On the GoVisitHawaii site, there is a warning, “Honor Kapu Symbols When You Visit Hawaii”. Kapu means that something is set apart from other things. Usually, this has something to do with separating the sacred from the profane. It protects what lies beyond, as this picture of kapu symbols shows. It signifies that permissions are required to go any further. In days past, a death sentence could be the penalty for breaking a kapu. Today, we would like to think we are beyond such measures. When I was growing up, I didn’t hear this word that often unless we were talking about the Hawaiian Kingdom where life was regulated by a kapu system. My mother used to tell us there was a kapu where you couldn’t walk in the shadow of the King. As kids we used to imagine how many kanaka lost their lives for this infraction. With the collapse of the Hawaiian religion, the kapu system declined. But the idea of kapu is worth revisiting, even in our modern lives where personal boundaries are breached daily by our forays into Social Media and the almost universal casualness of the workplace or school. At the same time, we arm ourselves with more efficient firewalls to keep intruders from stealing our personal identities. Our need to exercise our rights to life, liberty and the pursuit of happiness often comes face-to-face (or virtually face-to-face) with people who don’t respect the unspoken kapu that allows people to live peacefully together – respecting the separateness or integrity of the other. Each of us has the right to a part of ourselves that remains separate and requires permission should someone wish to enter. We might not put up a physical kapu, but the kapu is discerned in our language. In words like “please”, “no”, or “respect” or in the attitude of our posture and gesture.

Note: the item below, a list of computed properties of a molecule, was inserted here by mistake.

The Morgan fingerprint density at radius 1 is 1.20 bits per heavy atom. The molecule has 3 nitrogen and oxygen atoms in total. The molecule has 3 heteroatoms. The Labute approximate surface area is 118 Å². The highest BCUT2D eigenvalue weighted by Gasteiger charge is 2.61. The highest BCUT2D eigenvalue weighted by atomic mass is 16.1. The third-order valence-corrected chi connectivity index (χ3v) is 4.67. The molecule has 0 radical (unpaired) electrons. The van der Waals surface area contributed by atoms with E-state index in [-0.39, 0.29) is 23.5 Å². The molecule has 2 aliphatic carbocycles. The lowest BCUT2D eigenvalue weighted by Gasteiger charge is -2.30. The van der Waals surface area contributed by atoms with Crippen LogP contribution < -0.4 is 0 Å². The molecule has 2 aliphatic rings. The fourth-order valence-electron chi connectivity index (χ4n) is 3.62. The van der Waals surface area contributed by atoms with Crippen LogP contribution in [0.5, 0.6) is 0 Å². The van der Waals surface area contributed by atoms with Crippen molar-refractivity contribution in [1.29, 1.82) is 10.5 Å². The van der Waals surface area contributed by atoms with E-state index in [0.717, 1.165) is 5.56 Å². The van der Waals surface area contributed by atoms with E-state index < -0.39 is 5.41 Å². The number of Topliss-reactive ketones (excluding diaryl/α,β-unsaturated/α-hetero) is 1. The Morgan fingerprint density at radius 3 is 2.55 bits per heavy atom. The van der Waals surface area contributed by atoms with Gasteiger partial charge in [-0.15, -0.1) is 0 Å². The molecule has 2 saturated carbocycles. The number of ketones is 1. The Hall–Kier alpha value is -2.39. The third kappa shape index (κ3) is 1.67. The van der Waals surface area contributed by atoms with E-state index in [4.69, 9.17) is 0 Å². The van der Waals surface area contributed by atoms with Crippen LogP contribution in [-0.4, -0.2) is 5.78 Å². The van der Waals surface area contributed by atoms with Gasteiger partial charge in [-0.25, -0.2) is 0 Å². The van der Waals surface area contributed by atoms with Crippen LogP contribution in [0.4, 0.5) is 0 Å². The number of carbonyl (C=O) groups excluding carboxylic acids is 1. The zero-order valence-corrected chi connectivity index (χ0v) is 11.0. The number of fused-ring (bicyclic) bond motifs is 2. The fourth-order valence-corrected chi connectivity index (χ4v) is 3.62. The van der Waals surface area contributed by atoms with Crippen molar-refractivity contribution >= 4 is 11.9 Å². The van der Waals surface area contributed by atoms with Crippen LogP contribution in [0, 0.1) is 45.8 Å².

The internet has taken over time and space. The way we separated the work day from the rest of the day has all but vanished now that our personal and professional worlds collide in the universe contained within our Smart Phones. We answer personal email while eating lunch at our desks. We check our work email “one more time” after the children are put to bed, “just in case” an emergency has happened since we left the office. We are never out of touch unless we have the good fortune of vacationing somewhere in the world where there is no internet access. “Can you hear me now?”
Maybe it’s a good time to consider the value of kapu. Is our personal time worth protecting? Can we place a kapu to keep out all of the things that vie for our attention and distract us from self-reflection and discernment? We know that our environment is worth it and I was happy to learn that a kapu was placed on the sacred ‘Ohi’a Lehua this year which is suffering a population decline due to a fungus. The Lehua blossom is revered in the hula community and used to adorn the dancers of hulas related especially with the volcano goddess, Pele. But this year a kapu was placed on the trees to give them time and space to heal and regenerate – to protect them. The dancers honored the kapu.
I began this blog when I first learned I would be a Tutu. Our first grandson is taking his sweet time – a week overdue as of this writing. I’m reminded of the ritual of “confinement” practiced in Victorian Society that kept a pregnant woman out of the public eye until after she gave birth. In essense, a sort of kapu. I used to think this was sexist. But having gone through two pregnancies myself and now watching my daughter come closer to her time of delivery I think a kapu could be a good thing. At least a mental kapu. We need to be reminded of the sacredness of life. Of the powerful bond between mother and child. Of the great risk, even today, a woman takes whenever she says “Yes” to life. There is a point in labor where you know you are alone and it’s just you and the universe pushing out this new life. A kapu makes us stop and wonder and recognize that sometimes we have to let go of power in order to let something else thrive, or be what it is supposed to be. Whether it is the majesty of a King, the continued existence of the flower of a goddess, or the delivery of a infant child born of more humble circumstance.
Update: Grandson Thomas Jonathan Schwartz was born on 7/24/2016. 8lbs 12oz.